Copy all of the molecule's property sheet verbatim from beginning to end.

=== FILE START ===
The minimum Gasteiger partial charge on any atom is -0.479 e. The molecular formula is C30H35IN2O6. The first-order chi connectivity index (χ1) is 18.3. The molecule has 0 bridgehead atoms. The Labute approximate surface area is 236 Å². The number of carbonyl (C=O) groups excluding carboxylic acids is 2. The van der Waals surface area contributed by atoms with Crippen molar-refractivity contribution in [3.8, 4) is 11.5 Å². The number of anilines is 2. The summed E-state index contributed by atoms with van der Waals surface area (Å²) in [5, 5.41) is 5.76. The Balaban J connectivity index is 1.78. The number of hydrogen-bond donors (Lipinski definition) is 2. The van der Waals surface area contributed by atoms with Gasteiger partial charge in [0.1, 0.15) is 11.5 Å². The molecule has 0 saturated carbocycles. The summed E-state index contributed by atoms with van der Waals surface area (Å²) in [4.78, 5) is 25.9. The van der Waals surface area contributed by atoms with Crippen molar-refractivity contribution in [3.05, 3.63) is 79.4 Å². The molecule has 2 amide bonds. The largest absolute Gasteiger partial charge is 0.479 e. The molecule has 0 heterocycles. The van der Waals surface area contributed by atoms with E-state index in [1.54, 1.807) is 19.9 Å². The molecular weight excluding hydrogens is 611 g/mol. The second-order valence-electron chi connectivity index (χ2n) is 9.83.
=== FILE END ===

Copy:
The minimum Gasteiger partial charge on any atom is -0.479 e. The molecular formula is C30H35IN2O6. The first-order chi connectivity index (χ1) is 18.3. The molecule has 0 bridgehead atoms. The Labute approximate surface area is 236 Å². The number of carbonyl (C=O) groups excluding carboxylic acids is 2. The van der Waals surface area contributed by atoms with Crippen molar-refractivity contribution in [3.8, 4) is 11.5 Å². The number of anilines is 2. The summed E-state index contributed by atoms with van der Waals surface area (Å²) in [5, 5.41) is 5.76. The Balaban J connectivity index is 1.78. The number of hydrogen-bond donors (Lipinski definition) is 2. The van der Waals surface area contributed by atoms with Gasteiger partial charge in [0.1, 0.15) is 11.5 Å². The molecule has 0 saturated carbocycles. The summed E-state index contributed by atoms with van der Waals surface area (Å²) in [4.78, 5) is 25.9. The van der Waals surface area contributed by atoms with Crippen molar-refractivity contribution in [3.05, 3.63) is 79.4 Å². The molecule has 2 amide bonds. The largest absolute Gasteiger partial charge is 0.479 e. The molecule has 0 heterocycles. The van der Waals surface area contributed by atoms with E-state index in [1.54, 1.807) is 19.9 Å². The molecular weight excluding hydrogens is 611 g/mol. The second-order valence-electron chi connectivity index (χ2n) is 9.83.